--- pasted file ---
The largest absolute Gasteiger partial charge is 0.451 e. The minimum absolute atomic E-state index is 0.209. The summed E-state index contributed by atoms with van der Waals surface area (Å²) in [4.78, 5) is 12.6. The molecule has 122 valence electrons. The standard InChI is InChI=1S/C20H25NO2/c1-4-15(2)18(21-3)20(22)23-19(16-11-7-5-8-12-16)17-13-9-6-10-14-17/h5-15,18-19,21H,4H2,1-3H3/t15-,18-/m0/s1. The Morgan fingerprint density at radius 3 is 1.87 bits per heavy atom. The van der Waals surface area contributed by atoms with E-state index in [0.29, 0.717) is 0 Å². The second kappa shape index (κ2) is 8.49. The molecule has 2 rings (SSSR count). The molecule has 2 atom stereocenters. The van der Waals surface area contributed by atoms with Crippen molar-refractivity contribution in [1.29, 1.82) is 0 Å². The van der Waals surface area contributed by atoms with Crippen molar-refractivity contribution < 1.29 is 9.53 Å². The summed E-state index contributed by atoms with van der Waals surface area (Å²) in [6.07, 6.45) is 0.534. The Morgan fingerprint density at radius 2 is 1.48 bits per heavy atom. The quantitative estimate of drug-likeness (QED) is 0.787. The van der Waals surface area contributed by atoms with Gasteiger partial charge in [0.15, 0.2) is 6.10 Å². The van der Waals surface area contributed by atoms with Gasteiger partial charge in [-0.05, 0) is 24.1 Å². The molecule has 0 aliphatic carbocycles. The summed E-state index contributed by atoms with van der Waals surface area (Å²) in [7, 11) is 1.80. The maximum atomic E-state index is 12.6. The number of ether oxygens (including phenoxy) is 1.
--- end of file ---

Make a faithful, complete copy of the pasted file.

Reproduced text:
The largest absolute Gasteiger partial charge is 0.451 e. The minimum absolute atomic E-state index is 0.209. The summed E-state index contributed by atoms with van der Waals surface area (Å²) in [4.78, 5) is 12.6. The molecule has 122 valence electrons. The standard InChI is InChI=1S/C20H25NO2/c1-4-15(2)18(21-3)20(22)23-19(16-11-7-5-8-12-16)17-13-9-6-10-14-17/h5-15,18-19,21H,4H2,1-3H3/t15-,18-/m0/s1. The Morgan fingerprint density at radius 3 is 1.87 bits per heavy atom. The van der Waals surface area contributed by atoms with E-state index in [0.29, 0.717) is 0 Å². The second kappa shape index (κ2) is 8.49. The molecule has 2 rings (SSSR count). The molecule has 2 atom stereocenters. The van der Waals surface area contributed by atoms with Crippen molar-refractivity contribution in [1.29, 1.82) is 0 Å². The van der Waals surface area contributed by atoms with Crippen molar-refractivity contribution < 1.29 is 9.53 Å². The summed E-state index contributed by atoms with van der Waals surface area (Å²) in [6.07, 6.45) is 0.534. The Morgan fingerprint density at radius 2 is 1.48 bits per heavy atom. The quantitative estimate of drug-likeness (QED) is 0.787. The van der Waals surface area contributed by atoms with Gasteiger partial charge in [0.15, 0.2) is 6.10 Å². The van der Waals surface area contributed by atoms with Gasteiger partial charge in [-0.05, 0) is 24.1 Å². The molecule has 0 aliphatic carbocycles. The summed E-state index contributed by atoms with van der Waals surface area (Å²) in [7, 11) is 1.80. The maximum atomic E-state index is 12.6. The number of ether oxygens (including phenoxy) is 1.